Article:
For their speed, smart news judgment and superior coordination that gave AP a massive lead on a big story as it broke, Probst, Moulson, Sopke and Jordans are AP’s Best of the Week winners.

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Oct. 27, 2016

Best of the Week — First Winner

Divided America: Seeing options shrinking, white men ask why

As the bitter election season winds down, a recurring theme has been the conviction among many white men that they have been losing ground in society. National writer Matt Sedensky wanted to find a way to tell their story for a concluding installment in the series Divided America.

The yearlong assessment of America’s national disunity comprised more than two dozen deeply reported, multi-format stories exploring splits along racial, religious and socio-economic lines, as well as clashing attitudes on issues ranging from gun regulation to immigration.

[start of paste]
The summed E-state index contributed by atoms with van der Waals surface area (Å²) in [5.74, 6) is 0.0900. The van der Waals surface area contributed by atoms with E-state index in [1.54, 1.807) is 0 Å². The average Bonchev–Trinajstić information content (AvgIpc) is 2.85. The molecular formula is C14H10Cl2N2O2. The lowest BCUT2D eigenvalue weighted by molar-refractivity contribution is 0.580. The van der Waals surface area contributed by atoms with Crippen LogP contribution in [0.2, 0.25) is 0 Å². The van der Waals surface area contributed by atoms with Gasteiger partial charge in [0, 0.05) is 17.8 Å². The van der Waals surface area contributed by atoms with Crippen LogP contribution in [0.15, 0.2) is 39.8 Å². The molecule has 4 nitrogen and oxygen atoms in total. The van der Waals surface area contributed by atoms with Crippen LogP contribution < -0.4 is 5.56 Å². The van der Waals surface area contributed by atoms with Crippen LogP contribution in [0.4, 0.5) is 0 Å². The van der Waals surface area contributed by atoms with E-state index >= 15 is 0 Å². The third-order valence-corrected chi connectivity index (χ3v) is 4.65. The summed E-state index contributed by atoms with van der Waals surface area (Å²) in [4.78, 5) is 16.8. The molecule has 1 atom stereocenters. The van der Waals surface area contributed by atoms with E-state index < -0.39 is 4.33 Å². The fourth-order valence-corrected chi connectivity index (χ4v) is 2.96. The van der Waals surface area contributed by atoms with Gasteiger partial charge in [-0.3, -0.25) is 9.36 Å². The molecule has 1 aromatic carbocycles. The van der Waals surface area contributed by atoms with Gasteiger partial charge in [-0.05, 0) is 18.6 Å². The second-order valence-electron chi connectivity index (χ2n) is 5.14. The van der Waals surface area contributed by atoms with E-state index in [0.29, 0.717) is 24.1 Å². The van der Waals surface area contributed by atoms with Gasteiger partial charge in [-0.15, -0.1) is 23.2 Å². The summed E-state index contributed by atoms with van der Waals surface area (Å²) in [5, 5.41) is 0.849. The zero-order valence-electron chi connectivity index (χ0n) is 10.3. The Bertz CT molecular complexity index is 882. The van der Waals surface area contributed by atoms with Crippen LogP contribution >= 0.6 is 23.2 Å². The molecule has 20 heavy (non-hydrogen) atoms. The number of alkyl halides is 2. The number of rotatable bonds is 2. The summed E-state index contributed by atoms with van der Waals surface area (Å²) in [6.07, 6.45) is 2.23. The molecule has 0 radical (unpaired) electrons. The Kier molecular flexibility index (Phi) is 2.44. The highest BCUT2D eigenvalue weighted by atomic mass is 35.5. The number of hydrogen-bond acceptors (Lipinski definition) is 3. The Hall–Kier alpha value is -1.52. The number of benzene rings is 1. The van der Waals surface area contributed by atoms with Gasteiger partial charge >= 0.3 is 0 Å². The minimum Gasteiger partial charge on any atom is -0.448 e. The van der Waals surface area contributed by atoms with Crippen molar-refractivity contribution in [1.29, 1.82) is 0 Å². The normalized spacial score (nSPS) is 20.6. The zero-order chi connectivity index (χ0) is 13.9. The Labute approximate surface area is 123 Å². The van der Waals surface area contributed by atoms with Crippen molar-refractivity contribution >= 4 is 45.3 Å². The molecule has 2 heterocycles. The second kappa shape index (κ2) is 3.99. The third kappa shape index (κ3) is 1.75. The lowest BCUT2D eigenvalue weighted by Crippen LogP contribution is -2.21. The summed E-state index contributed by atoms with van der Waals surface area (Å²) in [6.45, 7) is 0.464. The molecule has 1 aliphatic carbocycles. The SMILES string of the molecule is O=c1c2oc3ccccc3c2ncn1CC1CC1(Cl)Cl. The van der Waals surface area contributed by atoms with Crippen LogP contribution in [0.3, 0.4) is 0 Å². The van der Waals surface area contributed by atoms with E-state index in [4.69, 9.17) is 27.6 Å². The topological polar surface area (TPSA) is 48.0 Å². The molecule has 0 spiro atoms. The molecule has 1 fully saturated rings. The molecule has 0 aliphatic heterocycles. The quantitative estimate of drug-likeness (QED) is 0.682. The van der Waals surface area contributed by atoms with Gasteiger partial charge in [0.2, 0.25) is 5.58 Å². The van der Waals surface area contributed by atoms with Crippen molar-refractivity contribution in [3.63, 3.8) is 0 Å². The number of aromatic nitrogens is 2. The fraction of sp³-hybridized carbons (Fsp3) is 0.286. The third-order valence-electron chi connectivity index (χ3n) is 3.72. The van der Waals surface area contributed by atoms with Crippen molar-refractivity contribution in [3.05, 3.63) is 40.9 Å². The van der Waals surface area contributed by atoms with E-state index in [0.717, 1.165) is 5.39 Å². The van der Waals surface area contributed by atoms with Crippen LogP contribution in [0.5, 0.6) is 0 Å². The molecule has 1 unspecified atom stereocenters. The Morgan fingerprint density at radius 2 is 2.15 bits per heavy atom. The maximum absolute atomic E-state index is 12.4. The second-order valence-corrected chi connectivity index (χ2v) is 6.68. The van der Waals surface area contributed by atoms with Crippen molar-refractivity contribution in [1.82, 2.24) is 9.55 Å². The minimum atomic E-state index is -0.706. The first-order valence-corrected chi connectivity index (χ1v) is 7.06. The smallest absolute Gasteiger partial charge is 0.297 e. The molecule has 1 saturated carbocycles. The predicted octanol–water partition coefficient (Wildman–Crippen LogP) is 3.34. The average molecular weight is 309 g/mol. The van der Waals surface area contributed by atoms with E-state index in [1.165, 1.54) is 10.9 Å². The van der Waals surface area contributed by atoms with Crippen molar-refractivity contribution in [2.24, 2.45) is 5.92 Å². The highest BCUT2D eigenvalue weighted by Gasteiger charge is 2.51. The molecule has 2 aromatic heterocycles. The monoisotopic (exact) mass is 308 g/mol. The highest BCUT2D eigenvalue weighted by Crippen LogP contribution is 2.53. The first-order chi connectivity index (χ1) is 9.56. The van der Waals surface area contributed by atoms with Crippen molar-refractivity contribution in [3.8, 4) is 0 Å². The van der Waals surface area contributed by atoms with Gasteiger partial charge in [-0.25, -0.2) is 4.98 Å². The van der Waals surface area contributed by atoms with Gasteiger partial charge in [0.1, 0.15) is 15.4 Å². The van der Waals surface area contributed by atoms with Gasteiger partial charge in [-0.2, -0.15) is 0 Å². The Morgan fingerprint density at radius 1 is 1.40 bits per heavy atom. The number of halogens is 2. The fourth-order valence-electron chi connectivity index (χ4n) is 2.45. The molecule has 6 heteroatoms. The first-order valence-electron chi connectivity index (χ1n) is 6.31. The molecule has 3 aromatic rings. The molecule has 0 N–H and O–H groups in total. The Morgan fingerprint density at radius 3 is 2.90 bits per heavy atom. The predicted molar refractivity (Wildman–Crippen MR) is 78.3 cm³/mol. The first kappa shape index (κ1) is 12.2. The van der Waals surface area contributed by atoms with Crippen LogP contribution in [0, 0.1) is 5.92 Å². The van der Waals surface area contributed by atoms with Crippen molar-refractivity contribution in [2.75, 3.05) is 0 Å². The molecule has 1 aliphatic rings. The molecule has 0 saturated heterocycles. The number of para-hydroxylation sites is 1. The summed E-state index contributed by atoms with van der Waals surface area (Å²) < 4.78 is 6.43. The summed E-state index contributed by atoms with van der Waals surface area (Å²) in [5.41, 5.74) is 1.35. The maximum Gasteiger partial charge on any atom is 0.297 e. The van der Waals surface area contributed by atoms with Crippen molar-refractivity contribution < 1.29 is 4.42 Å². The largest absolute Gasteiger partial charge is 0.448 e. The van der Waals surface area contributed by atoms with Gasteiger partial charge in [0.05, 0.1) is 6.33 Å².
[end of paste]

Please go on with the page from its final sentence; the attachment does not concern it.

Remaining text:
Sedensky focused on the views of white men turning toward Republican nominee Donald Trump and rejecting Democrat Hillary Clinton. He listened to the voices on a call-in radio show in Texas _ both host and callers revealing their angst _ and then, through backgrounding interviews with them and reporting on research, showed why these men feel as they do.

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Oct. 23, 2020

Beat of the Week

(Honorable Mention)

In AP interview, #MeToo leadership speaks to marginalized voices